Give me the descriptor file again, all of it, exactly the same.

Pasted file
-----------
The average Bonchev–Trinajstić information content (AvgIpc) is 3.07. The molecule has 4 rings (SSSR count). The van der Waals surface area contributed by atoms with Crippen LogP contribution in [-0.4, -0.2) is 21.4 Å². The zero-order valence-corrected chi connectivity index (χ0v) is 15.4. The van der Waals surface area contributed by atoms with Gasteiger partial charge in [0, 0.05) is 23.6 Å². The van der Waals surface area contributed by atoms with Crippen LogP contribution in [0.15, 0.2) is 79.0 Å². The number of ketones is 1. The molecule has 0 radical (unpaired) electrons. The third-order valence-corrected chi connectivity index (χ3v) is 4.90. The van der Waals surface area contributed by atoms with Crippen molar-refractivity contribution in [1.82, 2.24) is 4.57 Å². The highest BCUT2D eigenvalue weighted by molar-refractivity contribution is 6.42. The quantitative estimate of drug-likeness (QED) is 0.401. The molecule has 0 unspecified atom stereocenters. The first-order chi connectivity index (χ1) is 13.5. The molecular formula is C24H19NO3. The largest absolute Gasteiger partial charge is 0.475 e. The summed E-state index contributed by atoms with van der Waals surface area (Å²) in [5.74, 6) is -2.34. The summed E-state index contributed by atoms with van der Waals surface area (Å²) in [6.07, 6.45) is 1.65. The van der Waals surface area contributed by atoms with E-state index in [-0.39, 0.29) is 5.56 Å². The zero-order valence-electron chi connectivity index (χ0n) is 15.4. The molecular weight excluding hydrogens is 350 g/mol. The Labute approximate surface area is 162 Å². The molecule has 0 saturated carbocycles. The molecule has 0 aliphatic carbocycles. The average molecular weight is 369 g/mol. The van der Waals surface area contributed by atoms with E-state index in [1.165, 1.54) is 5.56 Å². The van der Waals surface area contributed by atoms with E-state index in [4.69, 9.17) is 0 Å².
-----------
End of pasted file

The average Bonchev–Trinajstić information content (AvgIpc) is 3.07. The molecule has 4 rings (SSSR count). The van der Waals surface area contributed by atoms with Crippen LogP contribution in [-0.4, -0.2) is 21.4 Å². The zero-order valence-corrected chi connectivity index (χ0v) is 15.4. The van der Waals surface area contributed by atoms with Gasteiger partial charge in [0, 0.05) is 23.6 Å². The van der Waals surface area contributed by atoms with Crippen LogP contribution in [0.15, 0.2) is 79.0 Å². The number of ketones is 1. The molecule has 0 radical (unpaired) electrons. The third-order valence-corrected chi connectivity index (χ3v) is 4.90. The van der Waals surface area contributed by atoms with Crippen molar-refractivity contribution in [1.82, 2.24) is 4.57 Å². The highest BCUT2D eigenvalue weighted by molar-refractivity contribution is 6.42. The quantitative estimate of drug-likeness (QED) is 0.401. The molecule has 0 unspecified atom stereocenters. The first-order chi connectivity index (χ1) is 13.5. The molecular formula is C24H19NO3. The largest absolute Gasteiger partial charge is 0.475 e. The summed E-state index contributed by atoms with van der Waals surface area (Å²) in [5.74, 6) is -2.34. The summed E-state index contributed by atoms with van der Waals surface area (Å²) in [6.07, 6.45) is 1.65. The van der Waals surface area contributed by atoms with E-state index in [-0.39, 0.29) is 5.56 Å². The zero-order valence-electron chi connectivity index (χ0n) is 15.4. The molecular weight excluding hydrogens is 350 g/mol. The Labute approximate surface area is 162 Å². The molecule has 0 saturated carbocycles. The molecule has 0 aliphatic carbocycles. The average molecular weight is 369 g/mol. The van der Waals surface area contributed by atoms with E-state index in [1.165, 1.54) is 5.56 Å². The van der Waals surface area contributed by atoms with E-state index in [4.69, 9.17) is 0 Å².